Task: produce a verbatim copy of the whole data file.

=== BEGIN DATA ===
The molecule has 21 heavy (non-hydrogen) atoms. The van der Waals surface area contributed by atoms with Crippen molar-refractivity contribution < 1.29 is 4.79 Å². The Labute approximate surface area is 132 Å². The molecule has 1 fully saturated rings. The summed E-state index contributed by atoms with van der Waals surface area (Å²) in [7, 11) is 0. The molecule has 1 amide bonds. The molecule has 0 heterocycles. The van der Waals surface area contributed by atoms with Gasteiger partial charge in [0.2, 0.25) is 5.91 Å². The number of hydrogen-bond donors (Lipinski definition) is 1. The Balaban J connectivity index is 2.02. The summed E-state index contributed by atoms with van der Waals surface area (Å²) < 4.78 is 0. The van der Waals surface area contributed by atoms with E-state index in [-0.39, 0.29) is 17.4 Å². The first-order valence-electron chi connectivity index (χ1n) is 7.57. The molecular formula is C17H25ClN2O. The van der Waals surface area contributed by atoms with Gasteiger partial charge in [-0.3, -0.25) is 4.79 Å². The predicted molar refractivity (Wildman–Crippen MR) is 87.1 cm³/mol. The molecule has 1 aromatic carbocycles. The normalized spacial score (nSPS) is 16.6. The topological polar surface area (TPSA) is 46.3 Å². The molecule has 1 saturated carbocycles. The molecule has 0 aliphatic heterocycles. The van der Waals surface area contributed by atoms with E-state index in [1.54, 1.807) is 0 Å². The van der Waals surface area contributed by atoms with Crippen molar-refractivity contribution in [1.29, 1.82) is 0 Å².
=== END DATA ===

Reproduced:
The molecule has 21 heavy (non-hydrogen) atoms. The van der Waals surface area contributed by atoms with Crippen molar-refractivity contribution < 1.29 is 4.79 Å². The Labute approximate surface area is 132 Å². The molecule has 1 fully saturated rings. The summed E-state index contributed by atoms with van der Waals surface area (Å²) in [7, 11) is 0. The molecule has 1 amide bonds. The molecule has 0 heterocycles. The van der Waals surface area contributed by atoms with Gasteiger partial charge in [0.2, 0.25) is 5.91 Å². The number of hydrogen-bond donors (Lipinski definition) is 1. The Balaban J connectivity index is 2.02. The summed E-state index contributed by atoms with van der Waals surface area (Å²) < 4.78 is 0. The van der Waals surface area contributed by atoms with E-state index in [-0.39, 0.29) is 17.4 Å². The first-order valence-electron chi connectivity index (χ1n) is 7.57. The molecular formula is C17H25ClN2O. The van der Waals surface area contributed by atoms with Gasteiger partial charge in [-0.3, -0.25) is 4.79 Å². The predicted molar refractivity (Wildman–Crippen MR) is 87.1 cm³/mol. The molecule has 1 aromatic carbocycles. The normalized spacial score (nSPS) is 16.6. The topological polar surface area (TPSA) is 46.3 Å². The molecule has 1 saturated carbocycles. The molecule has 0 aliphatic heterocycles. The van der Waals surface area contributed by atoms with E-state index in [1.54, 1.807) is 0 Å². The van der Waals surface area contributed by atoms with Crippen molar-refractivity contribution in [1.29, 1.82) is 0 Å².